But if you didn't like Firefly for the up close and personal portrayal of starship life, but rather because you're a huge fan of cowboys engaging in advanced aerial warfare, somebody's finally indulging your bizarre, niche fetish: Check out Guns of Icarus Online.
It's a steampunk airship crew multiplayer ship-to-ship battle game, and astoundingly, that's not just beautiful Engrish on the side of a Japanese coffee drink. Guns of Icarus is roughly the same concept as FTL -- ship-to-ship battle as the actual crew inside of the ship -- it's just that this one goes by way of Team Fortress 2 rather than Star Control. So if you've always wanted to don a waistcoat and hit a blimp with a flamethrower, but you've already been banned from all the local air shows, this here is your jam.
If you liked the idea of Minecraft -- a simple, flexible game about construction and teamwork -- but you really missed shooting people in the face, then either Guncraft or anger management courses might be for you. Guncraft is a Voxel-based game, which means that the same principles as Minecraft apply: The environment is totally customizable, and can be altered at whim. You can build whatever you want, and explore a vast world full of yours and others' creations -- it's just that now you can blow their shit up, too.
From that video, you can see player-made recreations of anything from fictional dystopias to New Haven, Connecticut, and all of them are totally constructable in-game -- and destructible. So sure, you can build fortifications, cities, bunkers, working helicopters and tanks -- but more importantly, you can ruin other people's hard work with a rocket launcher. It's like a multiplayer game of Legos where you don't get in trouble for kicking your stupid little brother's gay Eiffel Tower into pieces.
Although, I think they actually made a misstep when they assured us that every construction resets after the round, so you don't have to worry about destroying things. Sure, maybe you should have the option to save items like smart objects for restoration, but how amazing would it be if there wasn't an autoreset? If it actually cost resources to restore something? You'd have people truly invested in the world, just like reality. Buildings would be under attack by assholes, of course, just as they are today, but you'd also have organized guilds of guards protecting them because they had a stake in constructing them. It would be a world falling apart before your eyes, but always struggling to stay together. That's perhaps the most convincing apocalypse simulator to date.
The Banner Saga
Kickstarter moves fast. By the time this article goes up, most of these projects will probably already be over. I'm going to check back in before this article runs and verify that all of the above games met their funding and are getting made (because Christ, this would be the worst kind of cocktease if all of these projects failed to reach their goals).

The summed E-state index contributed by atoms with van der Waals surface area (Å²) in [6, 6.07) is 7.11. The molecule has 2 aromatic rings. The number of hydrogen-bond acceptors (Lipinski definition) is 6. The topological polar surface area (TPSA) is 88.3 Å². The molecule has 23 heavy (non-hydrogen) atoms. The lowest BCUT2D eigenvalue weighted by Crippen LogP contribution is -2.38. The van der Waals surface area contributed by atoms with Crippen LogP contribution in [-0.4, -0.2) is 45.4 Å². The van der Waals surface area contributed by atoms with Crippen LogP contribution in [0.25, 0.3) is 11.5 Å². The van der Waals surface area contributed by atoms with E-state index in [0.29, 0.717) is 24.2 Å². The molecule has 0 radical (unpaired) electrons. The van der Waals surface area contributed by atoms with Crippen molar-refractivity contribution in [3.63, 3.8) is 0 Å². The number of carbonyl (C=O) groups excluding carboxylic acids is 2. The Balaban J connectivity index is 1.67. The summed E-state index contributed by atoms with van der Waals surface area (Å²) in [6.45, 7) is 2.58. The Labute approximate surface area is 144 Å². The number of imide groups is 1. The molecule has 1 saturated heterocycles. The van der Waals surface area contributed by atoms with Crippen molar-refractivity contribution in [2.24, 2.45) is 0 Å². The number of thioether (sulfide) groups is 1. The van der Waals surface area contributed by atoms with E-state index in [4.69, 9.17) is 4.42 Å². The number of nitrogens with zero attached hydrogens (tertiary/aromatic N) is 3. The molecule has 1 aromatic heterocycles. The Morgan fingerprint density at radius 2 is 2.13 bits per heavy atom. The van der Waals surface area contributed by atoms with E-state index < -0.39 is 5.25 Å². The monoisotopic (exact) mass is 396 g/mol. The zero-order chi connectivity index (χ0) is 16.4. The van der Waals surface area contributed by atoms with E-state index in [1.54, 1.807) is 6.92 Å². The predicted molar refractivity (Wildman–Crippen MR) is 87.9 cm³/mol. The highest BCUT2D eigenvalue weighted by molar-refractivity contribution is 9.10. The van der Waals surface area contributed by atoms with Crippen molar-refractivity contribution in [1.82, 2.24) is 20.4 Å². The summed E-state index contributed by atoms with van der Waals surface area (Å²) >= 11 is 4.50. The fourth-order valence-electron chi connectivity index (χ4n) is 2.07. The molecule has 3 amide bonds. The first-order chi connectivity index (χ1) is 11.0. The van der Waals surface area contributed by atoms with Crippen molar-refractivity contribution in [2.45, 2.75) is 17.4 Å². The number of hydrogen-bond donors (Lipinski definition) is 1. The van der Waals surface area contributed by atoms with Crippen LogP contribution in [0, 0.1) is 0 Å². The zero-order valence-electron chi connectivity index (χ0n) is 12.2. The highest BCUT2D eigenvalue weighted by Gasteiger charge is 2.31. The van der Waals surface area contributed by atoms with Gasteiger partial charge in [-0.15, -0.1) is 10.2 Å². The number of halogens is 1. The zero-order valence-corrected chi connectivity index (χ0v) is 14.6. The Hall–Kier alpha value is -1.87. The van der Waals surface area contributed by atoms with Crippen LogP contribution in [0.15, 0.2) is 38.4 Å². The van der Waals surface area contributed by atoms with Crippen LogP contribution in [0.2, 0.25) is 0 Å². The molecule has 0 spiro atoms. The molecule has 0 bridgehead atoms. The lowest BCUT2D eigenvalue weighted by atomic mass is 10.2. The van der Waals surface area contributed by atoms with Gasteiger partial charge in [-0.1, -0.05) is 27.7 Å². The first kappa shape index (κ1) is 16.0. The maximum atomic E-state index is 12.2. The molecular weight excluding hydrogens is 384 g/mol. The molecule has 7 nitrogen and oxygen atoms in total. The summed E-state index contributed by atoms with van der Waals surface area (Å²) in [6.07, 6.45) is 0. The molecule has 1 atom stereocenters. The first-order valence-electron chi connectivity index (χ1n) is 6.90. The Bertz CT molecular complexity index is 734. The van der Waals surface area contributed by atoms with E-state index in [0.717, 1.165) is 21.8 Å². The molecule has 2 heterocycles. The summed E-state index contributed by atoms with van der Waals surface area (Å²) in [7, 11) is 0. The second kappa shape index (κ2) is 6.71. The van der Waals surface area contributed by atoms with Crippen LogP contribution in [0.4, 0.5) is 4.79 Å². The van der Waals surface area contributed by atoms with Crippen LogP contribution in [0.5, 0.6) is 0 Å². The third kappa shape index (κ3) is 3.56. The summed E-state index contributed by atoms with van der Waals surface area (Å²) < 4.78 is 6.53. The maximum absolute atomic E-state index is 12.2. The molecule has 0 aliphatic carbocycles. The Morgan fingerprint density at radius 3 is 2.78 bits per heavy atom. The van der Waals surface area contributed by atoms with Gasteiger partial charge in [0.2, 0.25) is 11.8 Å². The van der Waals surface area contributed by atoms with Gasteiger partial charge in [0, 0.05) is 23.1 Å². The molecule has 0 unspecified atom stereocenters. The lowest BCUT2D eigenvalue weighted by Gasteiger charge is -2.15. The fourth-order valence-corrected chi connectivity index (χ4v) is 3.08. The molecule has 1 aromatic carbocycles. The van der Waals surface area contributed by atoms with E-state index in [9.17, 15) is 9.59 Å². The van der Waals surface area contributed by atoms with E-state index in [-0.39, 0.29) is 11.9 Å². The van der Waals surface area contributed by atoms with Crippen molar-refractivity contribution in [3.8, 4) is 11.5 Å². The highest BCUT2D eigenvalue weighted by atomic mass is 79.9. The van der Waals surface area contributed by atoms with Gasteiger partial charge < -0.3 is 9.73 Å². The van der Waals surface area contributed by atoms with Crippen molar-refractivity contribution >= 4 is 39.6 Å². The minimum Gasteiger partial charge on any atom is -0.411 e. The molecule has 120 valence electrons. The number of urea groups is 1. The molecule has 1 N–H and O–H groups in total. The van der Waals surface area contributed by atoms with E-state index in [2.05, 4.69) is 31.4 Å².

So you'll definitely be getting a chance to play those games, which is excellent, but you also lost the ability to say you liked these not only before they were cool, but before they even existed. (Dang. That's the ultimate in hipster cred, isn't it? It's no wonder they love this Kickstarter thing so much.) But if you're quick on the draw, you can still pledge to The Banner Saga.
And good lord, how could you not? The Banner Saga is somewhere between Dragon's Lair, Game of Thrones and Final Fantasy Tactics. It's a beautifully hand-drawn, animated adventure with turn-based tactical strategy set in a post-apocalyptic Viking world.
If you didn't start throwing your money at the screen six words into that last sentence, then you're either completely dead inside, or else you enjoy things that are different from the things that I enjoy, in which case you are dead to me. (Also, if you did start throwing money at the screen in a bout of consumer-based epilepsy -- you should probably pick that shit up. That's not how currency works. Come on, man, get it together.)
If you're anything like me, you've been waiting quietly with astounding and impossible patience for three things: another Final Fantasy Tactics, a return to classical animation a la Dragon's Lair or Symphony of the Night and the right time to strike -- because you've been waiting for 10 goddamn years now and there's only so much impatient, frustrated rage a man can take before he starts mailing feces to Square Enix.
But the wait is finally over. Somebody wants to give you an isometric, tactics-based RPG -- plus the apocalypse, plus motherfucking Vikings -- and all they want in return is 15 measly bucks. That's less than the cost of postage plus delivery confirmation for a single box of anger poo!
OK. I'm going to be very careful here, because I've rewritten this section 10 times now, and every time it just turns into a sloppy curry of swear words, exclamation points and affirmatives. So here goes: Thanks to Kickstarter, they're making Wasteland 2. Yes, you fucking heard that right. Wasteland goddamn fuck yes shit god fuckin' A right motherfucking Wasteland 2!
For those of you unfamiliar with the game, and therefore not swearing prolifically at your co-workers and/or loved ones right now, Wasteland was the godfather of the Fallout series -- Interplay only made Fallout in the first place because they couldn't get the rights back to the Wasteland brand. Which means that a Wasteland team is, by default, going to be much of the same team from the first two Fallout games, working on what is essentially a new installment of the Fallout series. And even though I loved Fallout 3 and New Vegas dearly, those were Elder Scrolls: The Apocalypse games, not actual Fallout games. No, a true Fallout sequel would be a top-down, strategically based tactical combat game with extremely nonlinear game play, infinite replayability, sharp writing and absolutely merciless mechanics. And that's what this is:
And if you're quick, you can help fund it right now.
If, uh ... if you have any money left. Shit, this really shouldn't have been the last entry, should it? Sorry about that. Just tell your landlord that Cracked spent your rent money this month; we'll send them a voucher or something.
You can buy Robert's other book, Everything Is Going to Kill Everybody: The Terrifyingly Real Ways the World Wants You Dead, or follow him on Tumblr, Twitter and Facebook.
For more from Brockway, check out In Defense of Games as Art and 5 Bizarre Ways Video Games Are Screwing Up Your Health.